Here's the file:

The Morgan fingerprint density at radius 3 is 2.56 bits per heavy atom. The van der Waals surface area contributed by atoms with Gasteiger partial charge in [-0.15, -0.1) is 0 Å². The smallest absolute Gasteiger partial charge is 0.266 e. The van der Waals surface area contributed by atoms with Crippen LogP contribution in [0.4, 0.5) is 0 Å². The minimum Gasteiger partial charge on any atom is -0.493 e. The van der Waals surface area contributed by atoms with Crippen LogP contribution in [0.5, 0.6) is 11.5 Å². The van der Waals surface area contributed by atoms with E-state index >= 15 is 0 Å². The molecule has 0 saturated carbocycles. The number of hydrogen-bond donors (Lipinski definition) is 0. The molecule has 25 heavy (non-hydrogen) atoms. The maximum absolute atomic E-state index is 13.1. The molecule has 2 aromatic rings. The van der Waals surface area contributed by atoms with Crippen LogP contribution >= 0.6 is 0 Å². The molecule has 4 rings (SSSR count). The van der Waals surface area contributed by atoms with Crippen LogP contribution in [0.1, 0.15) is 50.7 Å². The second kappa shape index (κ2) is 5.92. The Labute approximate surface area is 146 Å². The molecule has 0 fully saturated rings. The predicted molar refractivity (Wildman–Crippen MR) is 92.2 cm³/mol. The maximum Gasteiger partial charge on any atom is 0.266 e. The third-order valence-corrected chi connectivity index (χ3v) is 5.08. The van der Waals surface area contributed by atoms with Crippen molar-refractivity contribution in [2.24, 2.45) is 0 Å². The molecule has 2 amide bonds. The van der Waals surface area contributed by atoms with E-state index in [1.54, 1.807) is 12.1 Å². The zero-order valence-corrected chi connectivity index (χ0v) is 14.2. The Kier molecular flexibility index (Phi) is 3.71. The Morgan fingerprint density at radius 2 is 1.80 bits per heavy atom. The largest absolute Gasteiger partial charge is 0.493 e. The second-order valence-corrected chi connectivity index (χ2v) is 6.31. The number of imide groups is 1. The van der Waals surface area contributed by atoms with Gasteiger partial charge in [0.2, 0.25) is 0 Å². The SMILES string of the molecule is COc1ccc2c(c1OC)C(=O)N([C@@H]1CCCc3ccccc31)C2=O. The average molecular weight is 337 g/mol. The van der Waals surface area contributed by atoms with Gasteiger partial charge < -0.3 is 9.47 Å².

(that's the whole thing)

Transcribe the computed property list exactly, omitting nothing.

The Morgan fingerprint density at radius 3 is 2.56 bits per heavy atom. The van der Waals surface area contributed by atoms with Gasteiger partial charge in [-0.15, -0.1) is 0 Å². The smallest absolute Gasteiger partial charge is 0.266 e. The van der Waals surface area contributed by atoms with Crippen LogP contribution in [0.4, 0.5) is 0 Å². The minimum Gasteiger partial charge on any atom is -0.493 e. The van der Waals surface area contributed by atoms with Crippen LogP contribution in [0.5, 0.6) is 11.5 Å². The van der Waals surface area contributed by atoms with E-state index >= 15 is 0 Å². The molecule has 0 saturated carbocycles. The number of hydrogen-bond donors (Lipinski definition) is 0. The molecule has 25 heavy (non-hydrogen) atoms. The maximum absolute atomic E-state index is 13.1. The molecule has 2 aromatic rings. The van der Waals surface area contributed by atoms with Crippen LogP contribution >= 0.6 is 0 Å². The molecule has 4 rings (SSSR count). The van der Waals surface area contributed by atoms with Crippen LogP contribution in [0.1, 0.15) is 50.7 Å². The second kappa shape index (κ2) is 5.92. The Labute approximate surface area is 146 Å². The molecule has 0 fully saturated rings. The predicted molar refractivity (Wildman–Crippen MR) is 92.2 cm³/mol. The maximum Gasteiger partial charge on any atom is 0.266 e. The third-order valence-corrected chi connectivity index (χ3v) is 5.08. The van der Waals surface area contributed by atoms with Crippen molar-refractivity contribution in [2.24, 2.45) is 0 Å². The molecule has 2 amide bonds. The van der Waals surface area contributed by atoms with E-state index in [1.54, 1.807) is 12.1 Å². The zero-order valence-corrected chi connectivity index (χ0v) is 14.2. The Kier molecular flexibility index (Phi) is 3.71. The Morgan fingerprint density at radius 2 is 1.80 bits per heavy atom. The largest absolute Gasteiger partial charge is 0.493 e. The second-order valence-corrected chi connectivity index (χ2v) is 6.31. The number of imide groups is 1. The van der Waals surface area contributed by atoms with Gasteiger partial charge in [0.2, 0.25) is 0 Å². The SMILES string of the molecule is COc1ccc2c(c1OC)C(=O)N([C@@H]1CCCc3ccccc31)C2=O. The average molecular weight is 337 g/mol. The van der Waals surface area contributed by atoms with Gasteiger partial charge < -0.3 is 9.47 Å².